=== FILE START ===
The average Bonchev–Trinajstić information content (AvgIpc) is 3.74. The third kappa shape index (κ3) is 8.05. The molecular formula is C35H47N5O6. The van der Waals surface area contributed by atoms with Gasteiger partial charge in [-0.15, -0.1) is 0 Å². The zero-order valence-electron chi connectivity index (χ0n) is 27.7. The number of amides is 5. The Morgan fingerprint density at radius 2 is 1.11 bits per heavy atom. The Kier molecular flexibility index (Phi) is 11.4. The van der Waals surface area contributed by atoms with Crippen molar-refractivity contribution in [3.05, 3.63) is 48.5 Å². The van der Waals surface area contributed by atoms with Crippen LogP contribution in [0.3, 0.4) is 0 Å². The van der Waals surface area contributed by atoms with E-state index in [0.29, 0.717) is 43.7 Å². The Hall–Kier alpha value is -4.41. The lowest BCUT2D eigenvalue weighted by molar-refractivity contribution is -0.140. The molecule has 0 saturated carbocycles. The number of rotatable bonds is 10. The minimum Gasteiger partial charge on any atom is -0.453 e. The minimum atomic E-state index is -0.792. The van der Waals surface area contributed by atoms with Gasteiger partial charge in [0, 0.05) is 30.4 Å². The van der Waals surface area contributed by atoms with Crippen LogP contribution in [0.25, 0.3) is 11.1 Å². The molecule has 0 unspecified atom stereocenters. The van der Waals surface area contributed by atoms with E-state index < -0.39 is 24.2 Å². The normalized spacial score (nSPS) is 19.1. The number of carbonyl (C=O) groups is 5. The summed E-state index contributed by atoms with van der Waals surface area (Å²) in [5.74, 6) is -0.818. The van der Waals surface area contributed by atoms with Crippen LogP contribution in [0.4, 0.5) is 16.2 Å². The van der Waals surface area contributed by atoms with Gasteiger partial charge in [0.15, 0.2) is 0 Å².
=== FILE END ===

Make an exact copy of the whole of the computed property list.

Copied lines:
The average Bonchev–Trinajstić information content (AvgIpc) is 3.74. The third kappa shape index (κ3) is 8.05. The molecular formula is C35H47N5O6. The van der Waals surface area contributed by atoms with Gasteiger partial charge in [-0.15, -0.1) is 0 Å². The zero-order valence-electron chi connectivity index (χ0n) is 27.7. The number of amides is 5. The Morgan fingerprint density at radius 2 is 1.11 bits per heavy atom. The Kier molecular flexibility index (Phi) is 11.4. The van der Waals surface area contributed by atoms with Crippen molar-refractivity contribution in [3.05, 3.63) is 48.5 Å². The van der Waals surface area contributed by atoms with Crippen LogP contribution in [0.3, 0.4) is 0 Å². The van der Waals surface area contributed by atoms with E-state index in [0.29, 0.717) is 43.7 Å². The Hall–Kier alpha value is -4.41. The lowest BCUT2D eigenvalue weighted by molar-refractivity contribution is -0.140. The molecule has 0 saturated carbocycles. The number of rotatable bonds is 10. The minimum Gasteiger partial charge on any atom is -0.453 e. The minimum atomic E-state index is -0.792. The van der Waals surface area contributed by atoms with Gasteiger partial charge in [0, 0.05) is 30.4 Å². The van der Waals surface area contributed by atoms with Crippen LogP contribution in [0.25, 0.3) is 11.1 Å². The molecule has 0 unspecified atom stereocenters. The van der Waals surface area contributed by atoms with E-state index < -0.39 is 24.2 Å². The normalized spacial score (nSPS) is 19.1. The number of carbonyl (C=O) groups is 5. The summed E-state index contributed by atoms with van der Waals surface area (Å²) in [5.74, 6) is -0.818. The van der Waals surface area contributed by atoms with Crippen LogP contribution in [0.4, 0.5) is 16.2 Å². The van der Waals surface area contributed by atoms with Gasteiger partial charge in [0.15, 0.2) is 0 Å².